This August marks the third annual Women in Translation Month (WITmonth), as introduced by Meytal Radzinski back in 2014.
There is no set schedule of books to read this year, no fixed geographical areas or particular languages that have been highlighted either. So, what exactly are the rules, then? Simply to read women in translation, share books you have read or are currently reading, and to find more women in translation.
Why? Radzinski has compiled a quick series of stats regarding women in translation, and it’s just depressing. To summarise:
- only ~30% of translations into English are by women writers;
- (something I noticed when trying to find books to read this month) most of the top publishers of literature in translation publish very few women in translation;
- (I saw that a lot more university presses/not-for-profit presses offer translated books by women than commercial publishers, but) university presses struggle even more to promote women in translation; and
- there is an imbalance which exists across many languages and many countries (also evident when I was looking for WIT books to read).
Women in translation deserve a wider audience. I want Ana Cristina Cesar’s poetry translated and published. Wider attention should be given to Israeli poets like Agi Mishol and to under-represented languages/countries in the world. We live in a time where information is so easily accessible, but in searching for WIT books, there is a huge imbalance in readily published material translated for the global market.
So, the 6 books I plan to read for WITmonth:
- Panty, Sangeeta Bandyopadhyay [India/Bengali – Tilted Axis Press]
- The Hour of the Star, Clarice Lispector [Brazil – Penguin Random House]
- The Housekeeper and the Professor, Yoko Ogawa [Japan – Vintage]
- Cleopatra Dismounts, Carmen Boullosa [Mexico – Grove Atlantic Press]
- The Swing in the Middle of the Chaos, Sylva Fischerová [Czech Republic – Bloodaxe]
- 70% Acrylic, 30% Wool, Viola di Grado [Italy – Europa Editions]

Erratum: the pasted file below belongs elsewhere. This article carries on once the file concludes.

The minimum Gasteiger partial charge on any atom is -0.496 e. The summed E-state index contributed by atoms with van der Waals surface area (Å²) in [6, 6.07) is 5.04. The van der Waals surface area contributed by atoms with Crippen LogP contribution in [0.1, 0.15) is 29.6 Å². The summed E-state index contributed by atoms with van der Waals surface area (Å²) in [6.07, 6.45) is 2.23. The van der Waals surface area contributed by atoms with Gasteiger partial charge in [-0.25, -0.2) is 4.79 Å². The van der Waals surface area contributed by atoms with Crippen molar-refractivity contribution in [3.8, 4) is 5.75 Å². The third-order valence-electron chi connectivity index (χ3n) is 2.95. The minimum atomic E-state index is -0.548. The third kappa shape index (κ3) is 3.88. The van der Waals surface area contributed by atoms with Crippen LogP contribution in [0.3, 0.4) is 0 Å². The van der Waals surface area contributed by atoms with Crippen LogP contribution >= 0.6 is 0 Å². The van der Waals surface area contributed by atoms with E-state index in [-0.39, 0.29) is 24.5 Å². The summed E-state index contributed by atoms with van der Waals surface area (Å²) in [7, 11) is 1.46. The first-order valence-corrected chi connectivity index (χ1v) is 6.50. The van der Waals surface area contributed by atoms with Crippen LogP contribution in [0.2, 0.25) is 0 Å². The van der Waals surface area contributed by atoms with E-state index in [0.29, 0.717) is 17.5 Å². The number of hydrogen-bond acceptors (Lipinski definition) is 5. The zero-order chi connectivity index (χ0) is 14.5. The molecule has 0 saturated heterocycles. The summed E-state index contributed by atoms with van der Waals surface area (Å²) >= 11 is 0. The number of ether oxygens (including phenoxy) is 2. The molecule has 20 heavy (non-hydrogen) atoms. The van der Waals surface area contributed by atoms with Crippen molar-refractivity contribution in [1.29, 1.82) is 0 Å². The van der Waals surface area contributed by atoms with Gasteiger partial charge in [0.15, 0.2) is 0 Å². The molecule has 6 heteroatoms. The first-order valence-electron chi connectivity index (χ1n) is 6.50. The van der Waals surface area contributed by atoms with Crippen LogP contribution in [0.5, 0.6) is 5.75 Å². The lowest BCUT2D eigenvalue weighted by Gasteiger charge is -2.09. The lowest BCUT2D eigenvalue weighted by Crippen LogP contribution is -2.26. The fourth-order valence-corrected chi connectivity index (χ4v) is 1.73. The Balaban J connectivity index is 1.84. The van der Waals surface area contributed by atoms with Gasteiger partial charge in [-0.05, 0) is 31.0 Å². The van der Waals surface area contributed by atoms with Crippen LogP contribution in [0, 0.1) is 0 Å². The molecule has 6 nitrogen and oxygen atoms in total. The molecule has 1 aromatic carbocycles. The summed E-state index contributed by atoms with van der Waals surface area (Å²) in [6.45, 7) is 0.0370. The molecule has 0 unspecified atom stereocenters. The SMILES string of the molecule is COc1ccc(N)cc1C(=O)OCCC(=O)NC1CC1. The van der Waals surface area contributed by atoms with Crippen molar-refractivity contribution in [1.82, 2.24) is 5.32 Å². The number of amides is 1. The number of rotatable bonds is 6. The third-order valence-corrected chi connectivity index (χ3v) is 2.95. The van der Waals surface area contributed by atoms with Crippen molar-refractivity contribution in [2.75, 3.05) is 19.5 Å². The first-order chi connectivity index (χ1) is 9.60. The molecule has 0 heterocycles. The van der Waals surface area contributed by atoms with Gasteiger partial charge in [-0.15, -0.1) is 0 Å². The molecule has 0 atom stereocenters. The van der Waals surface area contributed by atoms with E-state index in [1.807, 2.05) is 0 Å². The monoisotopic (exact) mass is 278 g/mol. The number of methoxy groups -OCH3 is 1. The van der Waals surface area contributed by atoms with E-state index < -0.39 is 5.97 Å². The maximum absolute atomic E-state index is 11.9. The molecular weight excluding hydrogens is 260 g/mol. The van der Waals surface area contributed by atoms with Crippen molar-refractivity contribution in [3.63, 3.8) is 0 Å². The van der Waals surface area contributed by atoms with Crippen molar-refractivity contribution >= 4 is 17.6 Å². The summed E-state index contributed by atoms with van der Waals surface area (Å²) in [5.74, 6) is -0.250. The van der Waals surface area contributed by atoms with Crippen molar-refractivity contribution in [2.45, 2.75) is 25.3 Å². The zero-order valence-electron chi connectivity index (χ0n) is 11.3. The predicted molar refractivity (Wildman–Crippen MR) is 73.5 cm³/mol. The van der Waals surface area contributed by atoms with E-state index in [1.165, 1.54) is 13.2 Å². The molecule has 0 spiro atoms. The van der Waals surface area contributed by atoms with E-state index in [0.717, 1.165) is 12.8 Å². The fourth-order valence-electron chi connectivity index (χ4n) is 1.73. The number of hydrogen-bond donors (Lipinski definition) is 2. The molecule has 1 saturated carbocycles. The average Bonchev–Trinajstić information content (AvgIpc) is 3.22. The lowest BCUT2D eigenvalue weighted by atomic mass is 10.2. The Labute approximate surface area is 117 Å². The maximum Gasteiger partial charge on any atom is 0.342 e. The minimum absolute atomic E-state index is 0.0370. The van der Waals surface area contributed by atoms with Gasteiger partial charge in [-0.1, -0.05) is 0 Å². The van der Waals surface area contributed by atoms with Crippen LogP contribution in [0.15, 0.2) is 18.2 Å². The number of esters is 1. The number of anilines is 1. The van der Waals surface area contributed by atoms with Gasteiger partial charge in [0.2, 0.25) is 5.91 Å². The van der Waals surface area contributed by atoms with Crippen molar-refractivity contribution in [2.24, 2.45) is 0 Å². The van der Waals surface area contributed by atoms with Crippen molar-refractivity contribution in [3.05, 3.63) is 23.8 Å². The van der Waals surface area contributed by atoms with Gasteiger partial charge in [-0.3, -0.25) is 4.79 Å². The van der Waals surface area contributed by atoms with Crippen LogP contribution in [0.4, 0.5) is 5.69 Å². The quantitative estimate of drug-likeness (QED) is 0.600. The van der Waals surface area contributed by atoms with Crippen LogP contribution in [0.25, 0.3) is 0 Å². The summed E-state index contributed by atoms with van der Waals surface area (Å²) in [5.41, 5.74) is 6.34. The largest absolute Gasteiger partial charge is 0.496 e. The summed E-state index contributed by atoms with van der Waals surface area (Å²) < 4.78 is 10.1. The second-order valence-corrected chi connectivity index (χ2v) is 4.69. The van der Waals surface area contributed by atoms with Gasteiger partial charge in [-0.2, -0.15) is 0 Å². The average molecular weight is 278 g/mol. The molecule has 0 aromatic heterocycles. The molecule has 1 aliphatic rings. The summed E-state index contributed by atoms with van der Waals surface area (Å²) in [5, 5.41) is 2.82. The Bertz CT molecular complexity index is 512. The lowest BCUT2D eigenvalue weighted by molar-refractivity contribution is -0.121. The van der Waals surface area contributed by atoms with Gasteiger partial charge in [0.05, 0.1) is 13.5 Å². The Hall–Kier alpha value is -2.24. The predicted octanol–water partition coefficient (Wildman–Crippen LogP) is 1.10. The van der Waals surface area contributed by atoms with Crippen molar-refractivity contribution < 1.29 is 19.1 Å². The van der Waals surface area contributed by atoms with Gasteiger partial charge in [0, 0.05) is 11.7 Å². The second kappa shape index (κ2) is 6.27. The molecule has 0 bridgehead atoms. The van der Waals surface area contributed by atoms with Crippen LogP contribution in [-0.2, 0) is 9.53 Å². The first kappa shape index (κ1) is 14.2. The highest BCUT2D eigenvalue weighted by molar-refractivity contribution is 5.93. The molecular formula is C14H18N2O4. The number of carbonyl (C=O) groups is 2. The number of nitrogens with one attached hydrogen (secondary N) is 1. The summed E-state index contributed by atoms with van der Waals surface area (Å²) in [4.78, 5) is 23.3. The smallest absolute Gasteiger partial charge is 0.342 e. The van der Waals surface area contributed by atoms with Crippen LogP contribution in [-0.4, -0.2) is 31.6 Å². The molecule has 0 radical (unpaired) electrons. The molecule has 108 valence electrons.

Each book is less than 250 pages, published after 2000, no two books have been written in the same language or are written by writers in the same area, and no two/more books have been published by the same publisher.
Will you be reading any books for WITmonth? Will you be updating progress via blog, twitter or Goodreads? Are any interested in having a Goodreads reading group set up devoted to just women in translation? Because I have just created a group…
First page of results when googling “women writers in translation” yields the following three articles:
- Where are the women writers in translation, Guardian (March 2008)
- Briefing notes: Where are the women in translation, Free Word (September 2014)
- Women in Translation: Why does it matter, Free Word – Katy Derbyshire (February 2016)
“Where”, “where” and “why” – how telling!
In looking for WITmonth books to read, I noticed that independent publishers are the ones actively involved in publishing women in translation. By no means a complete list, some of these publishers include: Pushkin Press, Comma Press, Europa Editions, Peirene Press, Portobello, Deep Vellum Publishing, Tilted Axis Press, etc. Buy from the big corps (books are books are books), but also show love for the indie publishers. They’re all kinds of awesome.
I came across a couple of good lists compiled [x], [x], but the best has to be the master list of WIT books published since 2010 by Katy Derbyshire [x]. All are good starting points in finding new writers.